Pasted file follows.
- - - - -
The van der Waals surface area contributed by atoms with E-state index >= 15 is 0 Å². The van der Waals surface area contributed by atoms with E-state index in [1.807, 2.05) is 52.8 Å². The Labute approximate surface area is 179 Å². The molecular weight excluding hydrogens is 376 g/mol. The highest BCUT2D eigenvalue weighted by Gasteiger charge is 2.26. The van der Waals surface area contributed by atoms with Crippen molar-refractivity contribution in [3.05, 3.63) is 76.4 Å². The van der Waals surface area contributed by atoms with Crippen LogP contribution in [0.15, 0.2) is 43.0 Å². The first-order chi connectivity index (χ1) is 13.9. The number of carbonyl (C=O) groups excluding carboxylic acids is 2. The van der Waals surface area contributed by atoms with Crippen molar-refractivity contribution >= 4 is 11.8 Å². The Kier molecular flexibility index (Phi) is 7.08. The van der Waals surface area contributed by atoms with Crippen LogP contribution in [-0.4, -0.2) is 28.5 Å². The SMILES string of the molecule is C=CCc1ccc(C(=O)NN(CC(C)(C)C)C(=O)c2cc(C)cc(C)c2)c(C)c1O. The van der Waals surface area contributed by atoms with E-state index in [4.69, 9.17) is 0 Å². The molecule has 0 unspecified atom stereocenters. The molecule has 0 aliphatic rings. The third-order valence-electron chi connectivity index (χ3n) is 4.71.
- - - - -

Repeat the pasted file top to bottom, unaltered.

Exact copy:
The van der Waals surface area contributed by atoms with E-state index >= 15 is 0 Å². The van der Waals surface area contributed by atoms with E-state index in [1.807, 2.05) is 52.8 Å². The Labute approximate surface area is 179 Å². The molecular weight excluding hydrogens is 376 g/mol. The highest BCUT2D eigenvalue weighted by Gasteiger charge is 2.26. The van der Waals surface area contributed by atoms with Crippen molar-refractivity contribution in [3.05, 3.63) is 76.4 Å². The van der Waals surface area contributed by atoms with Crippen LogP contribution in [0.15, 0.2) is 43.0 Å². The first-order chi connectivity index (χ1) is 13.9. The number of carbonyl (C=O) groups excluding carboxylic acids is 2. The van der Waals surface area contributed by atoms with Crippen molar-refractivity contribution >= 4 is 11.8 Å². The Kier molecular flexibility index (Phi) is 7.08. The van der Waals surface area contributed by atoms with Crippen LogP contribution in [-0.4, -0.2) is 28.5 Å². The SMILES string of the molecule is C=CCc1ccc(C(=O)NN(CC(C)(C)C)C(=O)c2cc(C)cc(C)c2)c(C)c1O. The van der Waals surface area contributed by atoms with E-state index in [4.69, 9.17) is 0 Å². The molecule has 0 unspecified atom stereocenters. The molecule has 0 aliphatic rings. The third-order valence-electron chi connectivity index (χ3n) is 4.71.